“This has been a great partnership with NICHQ and Ariadne Labs, one that has already sharpened our approach to parenting and early childhood. There’s no doubt that the development of high-quality relationships—between parents and their children, between families and their doctors—is at the center of socioemotional health,” says EFCT’s Executive Director, Jennifer Hoos Rothberg. “We are also encouraged by the many stakeholders who have expressed interest in this work. We’re dedicated to creating ways to work collaboratively to explore the report’s recommended next steps.”


Add your comment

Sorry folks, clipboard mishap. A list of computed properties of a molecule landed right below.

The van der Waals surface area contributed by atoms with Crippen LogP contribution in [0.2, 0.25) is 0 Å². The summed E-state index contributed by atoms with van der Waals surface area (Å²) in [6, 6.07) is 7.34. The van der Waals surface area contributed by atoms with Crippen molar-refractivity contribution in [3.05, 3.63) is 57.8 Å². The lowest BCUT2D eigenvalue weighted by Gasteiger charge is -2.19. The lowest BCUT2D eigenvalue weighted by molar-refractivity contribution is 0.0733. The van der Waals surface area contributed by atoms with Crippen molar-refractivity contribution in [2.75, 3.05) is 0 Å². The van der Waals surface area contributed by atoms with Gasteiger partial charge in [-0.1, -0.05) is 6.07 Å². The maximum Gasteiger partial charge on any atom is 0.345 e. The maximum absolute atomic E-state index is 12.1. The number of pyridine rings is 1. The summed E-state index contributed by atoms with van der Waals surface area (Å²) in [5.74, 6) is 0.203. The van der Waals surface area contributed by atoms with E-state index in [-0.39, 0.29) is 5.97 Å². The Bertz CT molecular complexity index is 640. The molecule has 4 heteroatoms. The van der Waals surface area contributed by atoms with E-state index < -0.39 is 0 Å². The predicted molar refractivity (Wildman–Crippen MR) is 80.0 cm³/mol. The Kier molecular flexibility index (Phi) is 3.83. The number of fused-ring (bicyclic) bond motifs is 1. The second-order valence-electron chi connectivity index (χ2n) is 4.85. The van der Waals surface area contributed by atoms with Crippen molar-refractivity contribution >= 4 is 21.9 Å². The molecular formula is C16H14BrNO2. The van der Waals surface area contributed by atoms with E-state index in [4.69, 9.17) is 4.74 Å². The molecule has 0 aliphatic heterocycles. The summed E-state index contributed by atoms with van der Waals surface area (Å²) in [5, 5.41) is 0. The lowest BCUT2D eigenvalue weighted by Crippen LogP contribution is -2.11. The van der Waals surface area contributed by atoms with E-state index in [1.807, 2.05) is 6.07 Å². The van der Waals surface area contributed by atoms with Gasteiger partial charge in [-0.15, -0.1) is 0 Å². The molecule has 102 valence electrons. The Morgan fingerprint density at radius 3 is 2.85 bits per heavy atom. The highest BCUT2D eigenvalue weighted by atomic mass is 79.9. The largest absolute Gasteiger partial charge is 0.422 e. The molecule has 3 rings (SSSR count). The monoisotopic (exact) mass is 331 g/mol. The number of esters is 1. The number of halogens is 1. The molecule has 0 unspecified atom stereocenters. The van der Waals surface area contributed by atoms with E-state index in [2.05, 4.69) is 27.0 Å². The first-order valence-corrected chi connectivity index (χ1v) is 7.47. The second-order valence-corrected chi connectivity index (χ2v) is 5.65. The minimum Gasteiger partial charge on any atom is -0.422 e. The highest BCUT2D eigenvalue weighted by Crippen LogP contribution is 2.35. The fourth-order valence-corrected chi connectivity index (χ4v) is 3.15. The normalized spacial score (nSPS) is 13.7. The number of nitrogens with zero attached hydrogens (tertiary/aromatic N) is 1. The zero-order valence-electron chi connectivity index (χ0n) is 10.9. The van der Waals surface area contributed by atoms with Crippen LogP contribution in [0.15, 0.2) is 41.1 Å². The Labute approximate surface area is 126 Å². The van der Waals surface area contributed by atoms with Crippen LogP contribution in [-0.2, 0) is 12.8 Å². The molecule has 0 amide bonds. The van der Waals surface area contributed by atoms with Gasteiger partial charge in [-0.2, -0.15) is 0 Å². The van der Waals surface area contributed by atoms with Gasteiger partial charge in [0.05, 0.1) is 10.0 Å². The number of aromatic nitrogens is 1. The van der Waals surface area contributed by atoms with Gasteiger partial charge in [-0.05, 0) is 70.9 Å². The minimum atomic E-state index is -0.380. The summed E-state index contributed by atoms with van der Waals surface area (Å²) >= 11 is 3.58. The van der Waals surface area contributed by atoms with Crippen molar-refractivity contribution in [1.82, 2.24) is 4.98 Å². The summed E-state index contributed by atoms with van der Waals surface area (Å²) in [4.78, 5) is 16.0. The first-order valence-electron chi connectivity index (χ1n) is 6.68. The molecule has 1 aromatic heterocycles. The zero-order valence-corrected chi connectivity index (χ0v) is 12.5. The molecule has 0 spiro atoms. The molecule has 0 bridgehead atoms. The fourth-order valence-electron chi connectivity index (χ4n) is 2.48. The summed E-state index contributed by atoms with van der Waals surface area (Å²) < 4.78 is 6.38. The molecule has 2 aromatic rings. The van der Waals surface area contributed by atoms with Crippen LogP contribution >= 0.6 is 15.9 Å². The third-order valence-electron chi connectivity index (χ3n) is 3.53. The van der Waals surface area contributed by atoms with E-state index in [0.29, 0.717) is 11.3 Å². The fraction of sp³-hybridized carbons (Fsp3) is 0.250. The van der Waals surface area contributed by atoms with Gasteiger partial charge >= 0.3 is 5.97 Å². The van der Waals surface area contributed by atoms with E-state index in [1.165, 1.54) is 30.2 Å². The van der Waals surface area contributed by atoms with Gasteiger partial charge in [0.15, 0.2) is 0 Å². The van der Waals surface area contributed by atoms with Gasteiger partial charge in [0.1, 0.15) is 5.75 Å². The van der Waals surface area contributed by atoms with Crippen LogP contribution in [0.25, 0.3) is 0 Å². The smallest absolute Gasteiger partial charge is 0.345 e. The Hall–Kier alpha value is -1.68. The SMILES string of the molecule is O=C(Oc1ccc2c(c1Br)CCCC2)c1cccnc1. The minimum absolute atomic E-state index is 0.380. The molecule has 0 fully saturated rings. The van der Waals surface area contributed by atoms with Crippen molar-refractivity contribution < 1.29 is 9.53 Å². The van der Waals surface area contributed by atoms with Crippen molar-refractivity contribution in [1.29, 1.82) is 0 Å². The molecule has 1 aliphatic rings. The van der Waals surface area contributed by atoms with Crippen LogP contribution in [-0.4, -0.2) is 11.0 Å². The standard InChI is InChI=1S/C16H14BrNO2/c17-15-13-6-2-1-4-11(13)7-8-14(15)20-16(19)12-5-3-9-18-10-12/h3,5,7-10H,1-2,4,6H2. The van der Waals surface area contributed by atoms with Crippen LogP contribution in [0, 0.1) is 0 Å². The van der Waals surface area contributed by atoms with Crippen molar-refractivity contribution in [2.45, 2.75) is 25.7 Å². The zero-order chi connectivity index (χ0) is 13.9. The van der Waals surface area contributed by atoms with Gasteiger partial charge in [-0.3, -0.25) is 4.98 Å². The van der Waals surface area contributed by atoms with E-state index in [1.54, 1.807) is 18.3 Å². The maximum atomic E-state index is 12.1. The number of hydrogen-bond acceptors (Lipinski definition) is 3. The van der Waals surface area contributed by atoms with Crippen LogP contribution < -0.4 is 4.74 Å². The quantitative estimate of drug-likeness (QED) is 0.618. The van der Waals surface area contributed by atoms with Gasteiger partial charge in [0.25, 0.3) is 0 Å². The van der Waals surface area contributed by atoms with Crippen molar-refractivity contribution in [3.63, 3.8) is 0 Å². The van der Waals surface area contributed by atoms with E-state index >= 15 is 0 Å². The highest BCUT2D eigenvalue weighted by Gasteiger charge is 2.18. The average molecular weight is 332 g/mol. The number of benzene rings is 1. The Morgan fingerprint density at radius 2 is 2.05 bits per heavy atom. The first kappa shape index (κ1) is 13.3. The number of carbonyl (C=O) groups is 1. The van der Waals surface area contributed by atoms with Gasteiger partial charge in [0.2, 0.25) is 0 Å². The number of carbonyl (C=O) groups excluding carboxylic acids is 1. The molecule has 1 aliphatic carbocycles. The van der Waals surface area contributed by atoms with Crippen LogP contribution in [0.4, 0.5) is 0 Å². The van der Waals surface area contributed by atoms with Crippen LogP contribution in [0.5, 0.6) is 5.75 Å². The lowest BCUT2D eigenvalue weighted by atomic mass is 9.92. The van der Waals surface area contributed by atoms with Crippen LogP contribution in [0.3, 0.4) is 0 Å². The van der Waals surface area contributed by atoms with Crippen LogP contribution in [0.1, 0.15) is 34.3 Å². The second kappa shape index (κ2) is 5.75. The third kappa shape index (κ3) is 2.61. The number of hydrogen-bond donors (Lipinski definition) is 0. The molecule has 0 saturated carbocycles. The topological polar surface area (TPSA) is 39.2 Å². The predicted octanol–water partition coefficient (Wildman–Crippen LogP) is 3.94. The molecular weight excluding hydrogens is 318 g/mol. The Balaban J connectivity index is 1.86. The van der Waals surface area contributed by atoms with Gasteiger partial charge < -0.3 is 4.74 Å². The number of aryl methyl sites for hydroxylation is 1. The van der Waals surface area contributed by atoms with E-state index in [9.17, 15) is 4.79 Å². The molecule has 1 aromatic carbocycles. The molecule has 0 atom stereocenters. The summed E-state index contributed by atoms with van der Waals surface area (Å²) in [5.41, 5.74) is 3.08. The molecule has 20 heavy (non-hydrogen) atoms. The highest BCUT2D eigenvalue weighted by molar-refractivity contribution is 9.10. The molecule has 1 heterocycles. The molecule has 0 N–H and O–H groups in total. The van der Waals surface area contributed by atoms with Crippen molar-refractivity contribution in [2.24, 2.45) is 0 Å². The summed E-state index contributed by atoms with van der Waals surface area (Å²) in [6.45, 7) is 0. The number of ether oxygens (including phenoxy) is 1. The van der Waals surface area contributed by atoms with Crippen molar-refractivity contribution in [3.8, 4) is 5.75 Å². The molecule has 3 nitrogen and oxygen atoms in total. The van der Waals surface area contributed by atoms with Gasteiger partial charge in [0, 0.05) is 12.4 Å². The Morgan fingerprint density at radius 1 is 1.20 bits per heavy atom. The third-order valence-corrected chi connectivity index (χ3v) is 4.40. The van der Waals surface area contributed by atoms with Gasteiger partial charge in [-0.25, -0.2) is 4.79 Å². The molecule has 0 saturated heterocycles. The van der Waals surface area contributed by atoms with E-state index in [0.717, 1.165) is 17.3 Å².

sickle cell disease SCD advocacy Baby-Friendly breastfeeding Pediatric journal Best Fed Beginnings infant health safe sleep IM CoIIN QI quality improvement flexibility family partner parent partner vision screening nichq perinatal quality measures sustainabilty preterm birth tips PDSA cycle baby box infant mortality family engagement eccs coiin immunizations health equity health disparities accreditation astho onboarding collaboration engagement partnerships larc nashp new york wic new york state hospitals mom mother partners epilepsy data AAP early childhood pdsas texas community support learning session children's health new technology engineering transgender collaborative learning planning PDSA planning paralysis underplanning analysis paralysis vision eye health smoking smoke-free housing second-hand smoke toolkit e-module dental care oral health underserved populations health inequity public health Maternal and Child Health Journal leadership engagement indiana medicaid perinatal regionalization sudden infant death syndrome national birth defects prevention month birth defects pregnancy planning one key question prepregnancy health preconception health public breastfeeding support families patients experts insights CHOPT childhood obesity innovation food desert telemedicine TBLC breastfeeding supporting prematurity racial disparities audiology ehdi follow-up illinois talana hughes vulnerable populations sports asthma soccer basketball obesity football SIDS Pokemon Go gamification smartphones interconception care birth spacing issue brief contraceptive use postpartum care CoIN HRSA early childhood trauma NHSA community health consumer advocacy womens health interconception health teenage health PATCH wisconsin missouri risk appropriate care community health workers SCD< infographic infant mortality awareness month inspirations childrens health national breastfeeding month maternal health patient engagement hearing loss hearing treatment pediatric vision eyesight pre-term birth early-term birth SCD clinic los angeles LOCATe CDC levels of care neonatal care maternal care smoking cessation project safe sleep practices neonatal abstinence syndrome NAS opioids maternal and child health MCH Family voices quality care mental health hydroxyurea SCDTDP men dads testing change data sharing state government city government apps sleep AJPM preconception care senior leadership breastfeeding support video series access BQIH exclusive breastfeeding long-acting reversible contraception unplanned pregnancies social determinants of health health innovations Best Babies Zone CoIIN baby boxes Rhode Island progesterone rooming-in patient and family engagement healthy weight healthy lifestyles primary care telementoring ECHO video conferencing socioemotional health childhood development pediatric Tennessee interview National Coordinating and Evaluation Center medical-legal partnerships mobile app disparities perinatal care overweight obese healthy weight clinic wellness pilot sites data collection education resources paternal engagement risk-appropriate care preterm infants high-risk babies Ten Steps public relations social movement reversible contraceptives medical home pediatric medical home patient transformation facilitator PTF skin-to-skin rooming in prenatal smoking information visualization charts SUID postpartum new mother webinar AMCHP QI Tips ongoing improvement fourth trimester partnership quality and safety coaching leadership support year end holiday message reflections gratitute Medicaid data doctor relationship PQC perinatal quality collaboratives vision care vision health evidence-based guidelines ASH health and wellness healthy living healthy eating home visitors home visiting programs March of Dimes APHA results evaluation supplementation formula reduction video infant loss social media leadership Berns Ten Steps to Successful Breastfeeding sustainability stress prenatal care data capacity epidemiologists surveillance data PFAC community partners preconception and interconception care motivational interviewing Native Americans ADHD NICHQ Vanderbilt Assessment Scale ADHD Toolkit system design care coordination skin to skin newborn screening reduce smoking aim statement safe birth Texas Ten Step skin-to-skin contact 10 Steps staff training small tests acute care mother-baby couplet collective impact population health preconception Newborn Screening Program substance abuse breast milk formula milk bank crisis first responders NYC improvement healthcare health system sickle cell diease treatment protocol family health partner maternity care Collaborative Improvement and Innovation Network Health Outcomes Cross-Sector Collaboration Knowledge Sharing Child Health